Resurrected Entertainment

Archive for the 'PC' category

Playing Deadlight on the PC

April 1, 2020

I have been enjoying Deadlight on the PC. It’s a beautiful little action platformer with relatively simple mechanics, albeit with a frustrating mechanism when shooting and loading a pistol. It’s simple to shoot, but difficult to get the aim right. Luckily, most targets are large and relatively easy to hit. I hope there isn’t an upcoming situation where I need to shoot something in a hurry…

While reading some comments about the game the other day, it seems a lot of people had difficulty around the helicopter scene. Based on the comments, they seemed to found the difficulty spike to be out of the blue, to the point where the shock of it caused many of them to stop playing the game cold turkey. They just aborted it, claiming the scenario was unreasonably challenging. The thing is, I found it tricky too, but only for a short while. I needed to try it several times before I finished it. The point is that I did get through it, even when I screwed up one section royally and thought for sure I was a goner. Just to prove it wasn’t a fluke, I tried it again and completed it with no issues.

The comments in the thread seem a little too caustic, given the games average difficulty level. I am left wondering about the psychology at play here. If a game has established an easy to moderate level of difficulty, and then it bumps the difficulty up a few notches out of the blue, what does that do to the player’s opinion of the game? Are they statistically more likely to drop the game at this point? Do the majority push through these hiccups? Are players nowadays just a tad spoiled in our expectations around the difficulty of a game, once our notions about a title have been established?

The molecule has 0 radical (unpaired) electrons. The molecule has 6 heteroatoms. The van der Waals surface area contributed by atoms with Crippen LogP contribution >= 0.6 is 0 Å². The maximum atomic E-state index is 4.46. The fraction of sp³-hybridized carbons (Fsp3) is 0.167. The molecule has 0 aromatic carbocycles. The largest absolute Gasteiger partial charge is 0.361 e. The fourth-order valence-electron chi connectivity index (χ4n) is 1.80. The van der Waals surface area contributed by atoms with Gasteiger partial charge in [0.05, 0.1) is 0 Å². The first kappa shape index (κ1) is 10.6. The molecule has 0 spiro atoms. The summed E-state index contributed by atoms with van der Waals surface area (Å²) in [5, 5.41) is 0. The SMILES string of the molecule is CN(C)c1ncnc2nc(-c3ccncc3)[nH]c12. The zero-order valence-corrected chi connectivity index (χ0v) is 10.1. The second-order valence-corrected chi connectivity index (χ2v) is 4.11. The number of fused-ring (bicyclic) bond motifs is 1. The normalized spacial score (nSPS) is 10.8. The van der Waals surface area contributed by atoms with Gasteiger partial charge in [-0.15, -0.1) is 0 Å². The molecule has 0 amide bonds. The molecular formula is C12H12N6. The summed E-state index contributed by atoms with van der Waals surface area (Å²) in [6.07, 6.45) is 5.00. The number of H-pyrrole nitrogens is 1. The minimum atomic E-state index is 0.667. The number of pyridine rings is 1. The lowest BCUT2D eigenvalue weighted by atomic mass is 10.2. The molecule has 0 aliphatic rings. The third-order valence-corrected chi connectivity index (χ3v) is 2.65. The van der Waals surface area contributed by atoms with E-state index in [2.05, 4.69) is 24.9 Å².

Dead Space on PC

March 28, 2020

I finally had an opportunity to play and finish Dead Space for the PC. I had a lot of fun playing this game, and while the camera took some time to get use to and the VSYNC bug that took some time to diagnose, neither detracted measurably from the overall game play experience. I am not going to do a review on this game since the world doesn’t need another one of those. What I have been thinking about, though, is giving you a persona based list of key gaming elements that may help you decide if you want to play it:

  • Jumping about in 3D space doesn’t make you queasy (you will literally be jumping about in space with no gravity).
  • You like being told what to do and bossed around.
  • You can continue to snack while walking through pools of blood and guts.